Murder and Mayhem in Miniature: The Lurid Side of Staffordshire Figurines

The dark history of ceramic figurines. The Staffordshire pottery created more than 200 years ago included graphic and risqué images and scenes from the time:

“After 1840, a growing number of middle- and lower-class homes wanted these figures, so they had to be made more cheaply. And with the Industrial Revolution, this was now possible. Increasingly, figures were made out of very few molded parts. The era of the ‘flat-back’ was born, those simple Staffordshire figures with one piece in front and another less-detailed piece behind, slapped together. Paint the front, don’t bother with the back. Somebody’s going to stick it on the shelf against the wall, and you’re not going to see it anyway.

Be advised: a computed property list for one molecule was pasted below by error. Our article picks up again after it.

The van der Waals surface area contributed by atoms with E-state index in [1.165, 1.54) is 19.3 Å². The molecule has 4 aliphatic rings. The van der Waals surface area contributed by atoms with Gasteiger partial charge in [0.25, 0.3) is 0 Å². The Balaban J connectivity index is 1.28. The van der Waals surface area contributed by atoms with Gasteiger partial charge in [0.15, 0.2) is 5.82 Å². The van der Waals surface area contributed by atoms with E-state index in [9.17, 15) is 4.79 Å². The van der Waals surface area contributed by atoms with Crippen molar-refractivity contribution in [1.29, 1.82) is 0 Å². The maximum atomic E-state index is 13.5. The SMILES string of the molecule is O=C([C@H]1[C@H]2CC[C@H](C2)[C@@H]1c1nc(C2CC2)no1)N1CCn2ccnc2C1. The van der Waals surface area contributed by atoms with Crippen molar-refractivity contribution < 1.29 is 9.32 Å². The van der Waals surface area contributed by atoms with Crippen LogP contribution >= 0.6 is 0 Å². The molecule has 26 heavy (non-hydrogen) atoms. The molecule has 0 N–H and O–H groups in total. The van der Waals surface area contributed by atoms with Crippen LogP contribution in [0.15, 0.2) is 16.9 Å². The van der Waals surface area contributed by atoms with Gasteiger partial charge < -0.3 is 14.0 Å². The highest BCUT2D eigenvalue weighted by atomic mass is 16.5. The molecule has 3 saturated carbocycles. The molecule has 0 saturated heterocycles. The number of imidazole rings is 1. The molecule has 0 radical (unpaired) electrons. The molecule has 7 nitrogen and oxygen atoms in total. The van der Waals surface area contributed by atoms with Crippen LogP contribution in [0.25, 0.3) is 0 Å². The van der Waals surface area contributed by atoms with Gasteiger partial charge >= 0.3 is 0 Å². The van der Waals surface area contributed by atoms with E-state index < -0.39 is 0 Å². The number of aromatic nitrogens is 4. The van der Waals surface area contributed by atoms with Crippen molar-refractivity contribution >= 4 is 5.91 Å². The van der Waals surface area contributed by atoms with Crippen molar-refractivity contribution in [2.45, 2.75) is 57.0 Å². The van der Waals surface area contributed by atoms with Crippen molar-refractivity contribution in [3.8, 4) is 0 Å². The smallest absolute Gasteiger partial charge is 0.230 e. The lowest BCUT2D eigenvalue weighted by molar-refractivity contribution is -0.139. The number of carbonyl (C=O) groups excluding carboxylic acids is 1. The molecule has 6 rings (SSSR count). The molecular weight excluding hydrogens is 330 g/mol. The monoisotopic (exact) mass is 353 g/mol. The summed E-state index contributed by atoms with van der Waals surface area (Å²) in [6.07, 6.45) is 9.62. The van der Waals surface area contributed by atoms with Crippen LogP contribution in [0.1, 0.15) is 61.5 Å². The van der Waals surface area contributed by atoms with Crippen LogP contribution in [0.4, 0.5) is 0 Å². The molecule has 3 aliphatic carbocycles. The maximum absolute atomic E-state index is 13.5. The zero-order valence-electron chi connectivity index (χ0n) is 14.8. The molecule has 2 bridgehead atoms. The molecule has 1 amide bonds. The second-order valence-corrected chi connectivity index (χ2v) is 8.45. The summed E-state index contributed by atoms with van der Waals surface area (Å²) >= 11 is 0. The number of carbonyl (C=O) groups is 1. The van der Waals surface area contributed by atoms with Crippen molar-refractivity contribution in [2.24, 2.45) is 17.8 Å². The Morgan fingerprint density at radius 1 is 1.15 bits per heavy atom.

“The years from 1780 to 1840 also coincided with a sort of visual revolution. In 1780, there were no reproduced images. If you read the autobiography of Thomas Bewick, who was one of the great illustrators of this time, there’s a great quote about how he only saw three images during his whole childhood. Newspapers weren’t even illustrated.”

Published: Aug 23, 2013
Length: 18 minutes (4,519 words)
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